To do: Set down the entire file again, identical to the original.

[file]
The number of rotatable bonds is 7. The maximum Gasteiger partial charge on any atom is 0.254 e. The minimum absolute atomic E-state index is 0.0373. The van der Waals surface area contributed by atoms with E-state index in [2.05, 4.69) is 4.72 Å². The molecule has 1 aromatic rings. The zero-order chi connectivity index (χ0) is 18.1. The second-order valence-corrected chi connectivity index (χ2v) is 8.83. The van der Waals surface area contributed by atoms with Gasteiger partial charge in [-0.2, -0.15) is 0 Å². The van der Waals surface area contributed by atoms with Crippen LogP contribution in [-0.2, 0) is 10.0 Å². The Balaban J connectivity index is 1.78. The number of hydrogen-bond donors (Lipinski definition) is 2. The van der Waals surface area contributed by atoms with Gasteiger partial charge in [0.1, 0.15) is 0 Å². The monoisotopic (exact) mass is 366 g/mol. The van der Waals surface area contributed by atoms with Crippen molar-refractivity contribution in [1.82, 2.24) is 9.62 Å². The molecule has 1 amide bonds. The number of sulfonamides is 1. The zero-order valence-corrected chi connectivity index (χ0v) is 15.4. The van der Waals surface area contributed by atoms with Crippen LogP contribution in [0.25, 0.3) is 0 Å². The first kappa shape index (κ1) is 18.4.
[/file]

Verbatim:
The number of rotatable bonds is 7. The maximum Gasteiger partial charge on any atom is 0.254 e. The minimum absolute atomic E-state index is 0.0373. The van der Waals surface area contributed by atoms with E-state index in [2.05, 4.69) is 4.72 Å². The molecule has 1 aromatic rings. The zero-order chi connectivity index (χ0) is 18.1. The second-order valence-corrected chi connectivity index (χ2v) is 8.83. The van der Waals surface area contributed by atoms with Gasteiger partial charge in [-0.2, -0.15) is 0 Å². The van der Waals surface area contributed by atoms with Crippen LogP contribution in [-0.2, 0) is 10.0 Å². The Balaban J connectivity index is 1.78. The number of hydrogen-bond donors (Lipinski definition) is 2. The van der Waals surface area contributed by atoms with Gasteiger partial charge in [0.1, 0.15) is 0 Å². The monoisotopic (exact) mass is 366 g/mol. The van der Waals surface area contributed by atoms with Crippen molar-refractivity contribution in [1.82, 2.24) is 9.62 Å². The molecule has 1 amide bonds. The number of sulfonamides is 1. The zero-order valence-corrected chi connectivity index (χ0v) is 15.4. The van der Waals surface area contributed by atoms with Crippen LogP contribution in [0.25, 0.3) is 0 Å². The first kappa shape index (κ1) is 18.4.